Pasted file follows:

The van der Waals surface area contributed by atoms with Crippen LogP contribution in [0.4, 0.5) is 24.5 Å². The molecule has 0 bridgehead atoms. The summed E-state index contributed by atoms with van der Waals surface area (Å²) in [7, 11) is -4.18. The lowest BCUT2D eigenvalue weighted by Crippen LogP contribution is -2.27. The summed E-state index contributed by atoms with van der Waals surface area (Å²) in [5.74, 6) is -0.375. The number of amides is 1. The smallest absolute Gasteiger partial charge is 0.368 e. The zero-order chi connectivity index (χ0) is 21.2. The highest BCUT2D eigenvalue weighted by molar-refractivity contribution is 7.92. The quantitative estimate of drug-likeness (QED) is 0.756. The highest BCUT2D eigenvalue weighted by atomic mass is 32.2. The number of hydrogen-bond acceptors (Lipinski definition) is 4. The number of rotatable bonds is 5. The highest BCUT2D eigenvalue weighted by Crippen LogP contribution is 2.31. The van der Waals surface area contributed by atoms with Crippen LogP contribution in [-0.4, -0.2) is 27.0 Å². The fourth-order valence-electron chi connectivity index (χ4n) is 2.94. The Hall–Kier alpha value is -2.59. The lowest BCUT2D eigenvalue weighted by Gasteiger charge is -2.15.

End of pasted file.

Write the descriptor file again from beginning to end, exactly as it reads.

The van der Waals surface area contributed by atoms with Crippen LogP contribution in [0.4, 0.5) is 24.5 Å². The molecule has 0 bridgehead atoms. The summed E-state index contributed by atoms with van der Waals surface area (Å²) in [7, 11) is -4.18. The lowest BCUT2D eigenvalue weighted by Crippen LogP contribution is -2.27. The summed E-state index contributed by atoms with van der Waals surface area (Å²) in [5.74, 6) is -0.375. The number of amides is 1. The smallest absolute Gasteiger partial charge is 0.368 e. The zero-order chi connectivity index (χ0) is 21.2. The highest BCUT2D eigenvalue weighted by molar-refractivity contribution is 7.92. The quantitative estimate of drug-likeness (QED) is 0.756. The highest BCUT2D eigenvalue weighted by atomic mass is 32.2. The number of hydrogen-bond acceptors (Lipinski definition) is 4. The number of rotatable bonds is 5. The highest BCUT2D eigenvalue weighted by Crippen LogP contribution is 2.31. The van der Waals surface area contributed by atoms with Crippen LogP contribution in [-0.4, -0.2) is 27.0 Å². The fourth-order valence-electron chi connectivity index (χ4n) is 2.94. The Hall–Kier alpha value is -2.59. The lowest BCUT2D eigenvalue weighted by Gasteiger charge is -2.15.